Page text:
“But it’s my chance to witness.” My friend Lacey used to talk about her boyfriend Zach as if she had a secret time machine hidden somewhere. She would say, “Once he gets saved, he’ll be the perfect husband.” She acted as if it were a given.
I didn’t really know what to tell Lacey, because I could understand where she was coming from. I once met a non-Christian girl I really liked and quieted my inner warnings by saying, “It will be fine. She’ll become a Christian eventually.” But was my chief concern really the status of her salvation? No, selfish motivations were at play.
Several years ago, a woman named Zen Lee explained in the Columbia Standard why she dated only Christians. “I do not trust myself to desire the right things or to have the right motivations,” she wrote. “Maybe 99 percent of the time the motivations behind missionary dating are impure: a need for attention or approval, [sexual desire], desire for companionship, longing to be understood, or a savior-complex. Every Christian should be wary of the secret motivations of the heart.”10
And even if our motivations were purely about a romantic interest’s salvation, missionary dating is a pretty ridiculous strategy. First off, we can’t save anyone – no matter how hard we work at it. It’s God’s call whose heart to work in, not ours. Second, the basic premise of missionary dating is purposeful deception. Do we really want to trick or lure somebody to Christ using our love as bait? I hope not.
Worse than the ineffectiveness of missionary dating is that it actually does the opposite: it hurts our own faith. Like Lacey, we can convince ourselves that everything will be OK once the other person changes. But typically, it’s we who change.
Women may be especially in danger of this trap. In 2000, syndicated religion columnist Terry Mattingly wrote about a study that looked at trends in living together before marriage. In the Journal of Family Issues study, researchers found that “deeply religious men” far less commonly live with a woman before marriage than nonreligious men. However, “deeply religious women” were just as likely to cohabitate as nonreligious women. Why?
“My theory is that women are willing to make sacrifices for their partners, once they have become emotionally attached,” said one of the researchers. “They’re willing to make compromises to try to hang on to the relationship. Men won’t do that. ... These girls are probably thinking, ‘He’s not perfect. But I love him and I can help him change.’”11
This is exactly why over and over the Bible warns us, above all else, to guard our hearts (Ps. 119:37; Prov. 4:23–25; Prov. 22:5; 1 Cor. 16:13; 2 Tim. 1:14). It’s better for me to not even approach a non-Christian than to tease hurtful motivations.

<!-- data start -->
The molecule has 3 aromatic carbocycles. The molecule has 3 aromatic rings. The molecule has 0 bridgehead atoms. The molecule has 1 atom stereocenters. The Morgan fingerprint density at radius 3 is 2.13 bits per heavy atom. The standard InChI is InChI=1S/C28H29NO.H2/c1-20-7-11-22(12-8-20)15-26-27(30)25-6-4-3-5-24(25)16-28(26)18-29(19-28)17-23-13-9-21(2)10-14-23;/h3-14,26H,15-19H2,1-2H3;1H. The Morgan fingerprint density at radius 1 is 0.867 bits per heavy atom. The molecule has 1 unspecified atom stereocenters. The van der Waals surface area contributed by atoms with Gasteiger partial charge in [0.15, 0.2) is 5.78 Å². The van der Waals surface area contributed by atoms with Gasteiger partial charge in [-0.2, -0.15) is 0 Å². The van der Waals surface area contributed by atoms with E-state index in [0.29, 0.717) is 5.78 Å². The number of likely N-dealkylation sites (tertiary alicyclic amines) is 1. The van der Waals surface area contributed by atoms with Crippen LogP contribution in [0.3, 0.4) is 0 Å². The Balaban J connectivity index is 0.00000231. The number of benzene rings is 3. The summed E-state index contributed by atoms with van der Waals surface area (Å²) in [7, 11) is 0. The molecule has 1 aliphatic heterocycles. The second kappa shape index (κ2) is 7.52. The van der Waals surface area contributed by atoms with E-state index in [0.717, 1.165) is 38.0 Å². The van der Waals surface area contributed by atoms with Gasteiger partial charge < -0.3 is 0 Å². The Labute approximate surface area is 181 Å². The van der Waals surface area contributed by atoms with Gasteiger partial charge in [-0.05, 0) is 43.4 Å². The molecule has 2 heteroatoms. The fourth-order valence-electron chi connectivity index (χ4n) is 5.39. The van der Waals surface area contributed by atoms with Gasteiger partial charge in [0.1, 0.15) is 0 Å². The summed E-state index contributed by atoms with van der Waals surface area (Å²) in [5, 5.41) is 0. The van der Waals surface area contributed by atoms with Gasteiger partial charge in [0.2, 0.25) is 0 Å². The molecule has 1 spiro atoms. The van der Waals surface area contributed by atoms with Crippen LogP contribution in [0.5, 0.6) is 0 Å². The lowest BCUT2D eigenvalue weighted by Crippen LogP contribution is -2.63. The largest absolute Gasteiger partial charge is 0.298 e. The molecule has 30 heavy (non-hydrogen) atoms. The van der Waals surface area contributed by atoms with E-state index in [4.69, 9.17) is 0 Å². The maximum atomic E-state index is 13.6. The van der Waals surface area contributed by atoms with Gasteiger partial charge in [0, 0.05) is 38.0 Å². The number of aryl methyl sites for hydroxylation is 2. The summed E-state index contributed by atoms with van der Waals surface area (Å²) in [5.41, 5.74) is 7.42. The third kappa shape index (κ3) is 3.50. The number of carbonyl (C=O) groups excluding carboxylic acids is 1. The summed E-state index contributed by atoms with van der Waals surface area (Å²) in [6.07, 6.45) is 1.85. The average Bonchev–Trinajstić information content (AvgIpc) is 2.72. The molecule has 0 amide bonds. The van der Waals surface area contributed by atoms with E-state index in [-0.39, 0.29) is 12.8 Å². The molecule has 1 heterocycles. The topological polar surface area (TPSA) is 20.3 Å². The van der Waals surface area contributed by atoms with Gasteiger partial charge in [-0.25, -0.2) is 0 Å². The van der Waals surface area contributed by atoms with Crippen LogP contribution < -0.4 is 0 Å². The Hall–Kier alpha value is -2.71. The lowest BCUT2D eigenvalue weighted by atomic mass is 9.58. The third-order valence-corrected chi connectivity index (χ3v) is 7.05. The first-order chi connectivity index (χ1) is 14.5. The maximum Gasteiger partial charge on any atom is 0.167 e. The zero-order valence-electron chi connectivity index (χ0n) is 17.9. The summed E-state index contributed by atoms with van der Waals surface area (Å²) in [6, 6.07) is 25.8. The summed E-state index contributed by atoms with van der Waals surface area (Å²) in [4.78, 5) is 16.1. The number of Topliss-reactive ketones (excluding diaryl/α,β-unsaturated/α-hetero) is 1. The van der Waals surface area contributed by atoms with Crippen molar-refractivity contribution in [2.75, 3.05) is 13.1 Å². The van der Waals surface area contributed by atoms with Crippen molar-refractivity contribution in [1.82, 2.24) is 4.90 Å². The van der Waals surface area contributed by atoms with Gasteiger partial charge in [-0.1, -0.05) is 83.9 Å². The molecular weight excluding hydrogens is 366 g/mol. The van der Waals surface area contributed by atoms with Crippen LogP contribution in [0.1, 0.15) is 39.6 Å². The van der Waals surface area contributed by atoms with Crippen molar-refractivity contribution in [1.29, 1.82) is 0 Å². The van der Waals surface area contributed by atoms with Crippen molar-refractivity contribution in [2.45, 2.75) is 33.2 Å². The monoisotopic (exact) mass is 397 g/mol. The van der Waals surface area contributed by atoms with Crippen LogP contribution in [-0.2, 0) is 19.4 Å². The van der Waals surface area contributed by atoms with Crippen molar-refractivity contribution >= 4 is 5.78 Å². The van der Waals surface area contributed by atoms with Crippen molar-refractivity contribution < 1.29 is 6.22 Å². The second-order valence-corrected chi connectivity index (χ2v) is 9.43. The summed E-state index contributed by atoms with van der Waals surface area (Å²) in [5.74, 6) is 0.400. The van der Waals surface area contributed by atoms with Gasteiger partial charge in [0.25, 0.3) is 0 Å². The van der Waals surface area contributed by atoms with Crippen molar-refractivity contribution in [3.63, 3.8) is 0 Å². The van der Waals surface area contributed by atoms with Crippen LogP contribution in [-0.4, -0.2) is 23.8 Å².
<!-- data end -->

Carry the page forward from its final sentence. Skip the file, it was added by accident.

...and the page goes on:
Of course, that’s easier said than done. Luckily, we aren’t alone. God can do mighty things through prayer. And he can also do mighty things through the people he puts around us. I try to take advantage of those trusted friends and family members by being open with my life so they can lend me truth and accountability. I try to be honest with them. And to ask them to look out for me and keep me in prayer. In fact, I have even given some loved ones specific permission to challenge me and question me about dating decisions.
Most of all, we need to trust God to build our romantic relationships. And we need him not only as the architect but as a day-to-day presence in both members’ lives. Great advice comes from Psalm 127:1: “Unless the Lord builds the house, its builders labor in vain.”
Click here to read Part 1.
10Zen Lee, "When Dating Becomes a Mission," Columbia standard, March 1997.
11Terry Mattingly, "Missionary Cohabitating," Scripps Howard News Service, 2000.
Used by permission of Fleming H. Revell, a division of Baker Publishing Group, copyright © 2006. All rights to this material are reserved. Materials are not to be distributed to other web locations for retrieval, published in other media, or mirrored at other sites without written permission from Baker Publishing Group.
Camerin Courtney is managing editor of Today's Christian Woman magazine, author of "Table for One," and a columnist for ChristianSinglesToday.com.
Todd Hertz is an associate editor for Ignite Your Faith Magazine, formerly Campus Life. He's a frequent contributor to ChristianSinglesToday.com and ChristianityTodayMovies.com.